As many of you know by now, Cover Girls is a line that I love to collect, but it often has to take a backseat to other priorities. It’s a gamble, because sometimes they get discounted and other times they sell quickly and skyrocket in price. Getting backlogged on this line can be a scary prospect. Most recently, I was torn between picking up Vixen or the second version of Catwoman next, but then I figured I already have the first Catwoman release, so why not expand the family? And besides, Vixen is awesome.
It’s been a few months since I last visited with this line. The boxes haven’t changed. They’re simple, and collector friendly, and they show a number of shots of the collectible inside. The back of the box has images for Starfire and a new version of Harley Quinn. Vixen has been getting a little love in the DCTV media lately, with both animated and live action appearances. And seeing as how DC Collectibles is already producing second versions of some of the A-Listers in this line, it’s nice to see that they aren’t completely ignoring some of the B-Listers. No offense, Mari. Anyway, getting Vixen set up is easy, you just peg her into the base and she’s good to go, so let’s do that and check her out!
Grrr, baby… Grrrrr! If you’re a newcomer to this line, these ladies tend to be approximately 9 to 10″ in scale. Vixen stands with legs apart and her arms held out, as if she’s ready to pounce right off her base. The Cover Girls line has offered a reasonable compromise between action and museum style composition, and I think Vixen is another good example of that. In this case, what we get really captures the character nicely. This is just such a simple and elegant pose.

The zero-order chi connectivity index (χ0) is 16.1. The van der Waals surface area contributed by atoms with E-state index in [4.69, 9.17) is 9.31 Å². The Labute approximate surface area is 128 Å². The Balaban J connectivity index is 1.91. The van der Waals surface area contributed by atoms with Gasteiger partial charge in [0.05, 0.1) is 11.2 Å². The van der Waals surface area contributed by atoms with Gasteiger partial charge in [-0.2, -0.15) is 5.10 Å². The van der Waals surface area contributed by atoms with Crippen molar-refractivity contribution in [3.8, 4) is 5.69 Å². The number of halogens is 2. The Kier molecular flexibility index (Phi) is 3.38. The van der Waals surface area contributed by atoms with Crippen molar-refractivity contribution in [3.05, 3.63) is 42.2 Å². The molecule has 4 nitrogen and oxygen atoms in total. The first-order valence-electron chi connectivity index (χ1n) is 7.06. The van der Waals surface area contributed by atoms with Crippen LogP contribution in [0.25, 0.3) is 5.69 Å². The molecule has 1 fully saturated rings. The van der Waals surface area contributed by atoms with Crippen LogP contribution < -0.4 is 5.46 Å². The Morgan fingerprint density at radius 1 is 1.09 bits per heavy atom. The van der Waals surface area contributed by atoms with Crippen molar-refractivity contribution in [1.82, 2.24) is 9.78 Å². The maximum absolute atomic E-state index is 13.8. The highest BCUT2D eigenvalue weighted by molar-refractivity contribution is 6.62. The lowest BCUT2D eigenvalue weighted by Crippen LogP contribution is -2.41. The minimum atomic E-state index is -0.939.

Vixen sports her rather simple body suit with sculpted cut-outs to resemble animal stripes, and long sleek gloves. You also get some sculpted seams, boot lines, and whatever that strategically placed silver fixture is right above her you-know-where. The paint on the costume is almost entirely… ochre? Is that what you’d call that? Yeah, let’s go with ochre… with a hint of metallic sheen to it. There’s also a low plunging neckline for those of you who like a little sumthin-sumthin with your lady statues.
The portrait here is among my favorites that this line has done in its current series. Mari’s got a beautiful face with a stern expression that shows she means business. The skin tone is warm and soft and the paint lines around her tribal necklace are pretty nice and sharp. In fact, all the paint on her facial features are equally sharp and precise. I especially like her yellow eyes and the sheen on her lipstick. There’s a little spray around her hairline, but I’m thinking that is intentional. Speaking of the hair, it’s sculpted beautifullly, and I dig the way it trails down around her high collar and over her right shoulder.
This line continues to use simple and standardized oval bases, in this case personalized with an animal head cut out at the cardinal points. It features a silver top and stripe and the edges are painted to match her costume. The limitation is hand numbered on the bottom of the base. Mine is 874 of 5,200.
As beautiful a piece as this is, I’m guessing that Vixen isn’t selling all that well, because she’s available everywhere and at pretty deep discounts. That’s a shame for two reasons. One, at this price point, you’re getting a stunning statue of a great character. Two, a lot of people complain that these lines stick to the safe A-listers, which brings me back to my earlier point. Doing lesser known characters is a gamble for these companies and if it doesn’t pay off, they won’t keep doing it. And honestly, Vixen isn’t exactly obscure. It’s something to keep in mind when we’re seeing the second versions of Catwoman, Harley Quinn, and Wonder Woman, and still haven’t seen a Zatanna, Jessica Cruz, Fire, Ice, Stargirl, Star Sapphire… I could go on and on…